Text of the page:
The Brexit riddle Britain forgot
When pondering the long and often troublesome relationship between Britain and Ireland in the early 20th century, someone once said that Britain’s problem was that it always looked at Ireland “through the wrong end of a telescope”.
Given the events of the past few weeks and months, the charge against many British politicians must be considerably worse since then: these days, they don’t bother to look or think about Ireland all.
But we’re thinking about it now. Because it is Ireland, not money, which threatens to destabilise the Prime Minister’s negotiations.
Ireland has the power of veto over Britain moving onto the next stage of trade negotiations, which it has said it will use if it is not satisfied that the Brexit settlement won’t make the border in Northern Ireland less porous.
We now have less than 10 days to sort the problem before December’s EU summit.
Many in Westminster’s media and political class have seemed surprised at Ireland’s perceived truculence.
They shouldn’t have been, if they’d been paying attention to what the Irish government has been saying for months, it’s clear the writing has long been on the wall.
The typical British response to the situation in Ireland has been perfunctory and, at times, bordering on insouciant: usually going along the lines of “where there’s a will there’s a way”.
“Ireland will sort itself out.”
The competing narratives of this question apparently extend up to and including the leaders of both countries themselves.
So much so that, at an EU summit in Gothenburg last week, Theresa May is reputed to have told Leo Varadkar that “we are close” on a deal – to which the Taoiseach responded that this was “fantasy”.
Indeed he told me in an interview later that day that the two sides were “nowhere near close”.
This situation we find ourselves in now stretches back to the referendum.
During the campaign, aside from a few game attempts by former prime ministers (and architects of the Good Friday Agreement both) John Major and Tony Blair to discuss it, Ireland – and the issues pertaining to the border which Brexit would inevitably involve – barely got a look in on the mainland.
Given that Brexit might imperil the hard won political stability of one of the constituent nations of the United Kingdom, that is extraordinary.
That curious and ahistorical attitude stretched up to the then Northern Ireland Secretary, Theresa Villiers herself.
Thus the Irish and British public were treated to the bizarre spectacle of a British Northern Ireland Secretary publicly advocating and campaigning for a political outcome which, whatever its overall rights and wrongs, would almost certainly lead to a destabilisation of the political situation and stability in the region for which she was responsible.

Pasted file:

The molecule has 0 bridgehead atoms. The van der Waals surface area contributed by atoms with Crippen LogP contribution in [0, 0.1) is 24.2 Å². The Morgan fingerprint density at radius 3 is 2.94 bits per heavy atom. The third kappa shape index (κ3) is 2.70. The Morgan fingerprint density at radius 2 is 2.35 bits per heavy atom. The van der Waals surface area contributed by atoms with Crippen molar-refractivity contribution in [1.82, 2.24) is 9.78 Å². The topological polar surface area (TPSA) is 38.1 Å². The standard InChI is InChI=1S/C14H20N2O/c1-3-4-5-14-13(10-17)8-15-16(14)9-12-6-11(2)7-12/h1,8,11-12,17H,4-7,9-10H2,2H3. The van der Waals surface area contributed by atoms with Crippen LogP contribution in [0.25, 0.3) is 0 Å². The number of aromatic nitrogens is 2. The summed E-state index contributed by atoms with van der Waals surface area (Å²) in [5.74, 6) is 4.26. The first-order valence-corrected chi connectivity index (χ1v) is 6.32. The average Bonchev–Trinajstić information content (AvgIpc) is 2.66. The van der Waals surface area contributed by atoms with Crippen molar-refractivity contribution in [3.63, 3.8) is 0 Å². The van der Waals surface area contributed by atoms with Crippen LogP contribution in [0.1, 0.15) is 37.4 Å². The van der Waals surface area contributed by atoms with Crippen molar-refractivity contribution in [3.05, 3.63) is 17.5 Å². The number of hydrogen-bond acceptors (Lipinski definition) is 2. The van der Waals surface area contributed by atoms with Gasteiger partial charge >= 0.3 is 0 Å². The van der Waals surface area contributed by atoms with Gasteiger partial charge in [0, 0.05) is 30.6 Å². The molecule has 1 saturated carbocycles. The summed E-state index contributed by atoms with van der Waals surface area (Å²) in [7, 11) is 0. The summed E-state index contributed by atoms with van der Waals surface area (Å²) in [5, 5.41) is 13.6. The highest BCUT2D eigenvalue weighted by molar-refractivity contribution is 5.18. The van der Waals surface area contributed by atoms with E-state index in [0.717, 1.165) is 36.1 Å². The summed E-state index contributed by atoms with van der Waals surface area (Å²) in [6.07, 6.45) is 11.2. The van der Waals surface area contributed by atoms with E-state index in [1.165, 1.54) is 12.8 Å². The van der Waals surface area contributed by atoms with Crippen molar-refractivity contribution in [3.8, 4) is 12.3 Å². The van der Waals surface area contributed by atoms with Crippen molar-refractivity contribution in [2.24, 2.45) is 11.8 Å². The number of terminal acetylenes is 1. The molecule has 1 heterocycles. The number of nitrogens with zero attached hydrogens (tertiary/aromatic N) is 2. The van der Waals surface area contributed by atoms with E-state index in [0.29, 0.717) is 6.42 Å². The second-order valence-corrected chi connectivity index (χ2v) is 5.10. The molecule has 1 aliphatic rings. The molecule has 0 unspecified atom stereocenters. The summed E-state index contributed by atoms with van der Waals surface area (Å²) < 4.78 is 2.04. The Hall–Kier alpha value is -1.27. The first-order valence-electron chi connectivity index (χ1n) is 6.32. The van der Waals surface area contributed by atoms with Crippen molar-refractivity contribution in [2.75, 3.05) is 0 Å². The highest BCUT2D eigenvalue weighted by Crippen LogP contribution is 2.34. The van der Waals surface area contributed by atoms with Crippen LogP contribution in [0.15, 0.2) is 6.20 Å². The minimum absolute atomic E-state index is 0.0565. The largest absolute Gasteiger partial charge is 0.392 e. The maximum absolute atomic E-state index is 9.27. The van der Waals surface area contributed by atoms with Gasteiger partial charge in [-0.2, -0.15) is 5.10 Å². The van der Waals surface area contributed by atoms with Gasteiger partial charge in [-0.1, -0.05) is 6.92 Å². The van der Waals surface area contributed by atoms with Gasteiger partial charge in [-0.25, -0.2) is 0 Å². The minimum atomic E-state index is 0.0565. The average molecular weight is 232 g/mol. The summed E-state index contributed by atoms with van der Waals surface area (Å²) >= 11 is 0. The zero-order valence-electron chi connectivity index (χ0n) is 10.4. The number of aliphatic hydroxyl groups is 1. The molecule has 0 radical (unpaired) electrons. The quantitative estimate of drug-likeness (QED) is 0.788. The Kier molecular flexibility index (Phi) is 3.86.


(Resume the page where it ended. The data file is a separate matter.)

The situation since has not been much better.
There is perhaps no finer example of the Anglo-shrug of all matters Irish than the much vaunted 4,000 word article by the Foreign Secretary Boris Johnson on Brexit, which he wrote before the Conservative party conference.
4,000 words of his usual glittering penmanship. Not one word about Ireland.
How are we to explain that? Especially from politicians of the Conservative and Unionist party, of all things?
In some ways it involves the passing of time. The darkness and damage of the Troubles, to many of us on the mainland at least, seem remote and distant.
The Good Friday Agreement has been almost too successful: it has allowed us to put Northern Ireland’s troubles in a box marked “history”.
It has thus apparently given way to a deep complacency amongst a generation of politicians who assume things will be fine in the end.
Some, perhaps more troublingly, are aware of the risk but ultimately care about Brexit more than Ireland – and are therefore willing to roll the Irish dice to get it.
In some ways, in terms of our ignorance of matters Irish, t’was ever thus.
Britain has generally ignored its smaller neighbour until its problems proved so great that it had little choice but to confront them.
But there’s a difference this time: for the first time, with its veto, Ireland has serious power over her larger neighbour.
They have the power to unlock something we desperately want – but the Irish key looks nearly impossible to obtain.
The Irish government has been clear that they will not accept any situation where the border is any harder than it is at the moment.
To that end they have suggested that the best option (as reiterated today by Irish EU Commissioner Phil Hogan) is for the UK to stay in the customs union and preferably the single market too.
But the British government has also been clear since the PM made her Lancaster House speech in January: we are leaving both. To resile from that would not be tolerated by her backbenches or indeed, many in her cabinet.
Ireland has therefore suggested some sort of special status for Northern Ireland. Perhaps the province could stay in the customs union and single market.
That, however, has been rejected by the DUP for the obvious reason that Northern Ireland would become more closely bound to the Republic and the rest of the EU and slowly drift away from Britain (by far the country’s biggest export market).
The truth is much of the Brexiteer argument on Ireland was always rather woolly.
For a start many of those who currently say that the Irish situation will be fine in the end do so in the same breath as saying that a No Deal outcome is possible – and some even say that it is desirable.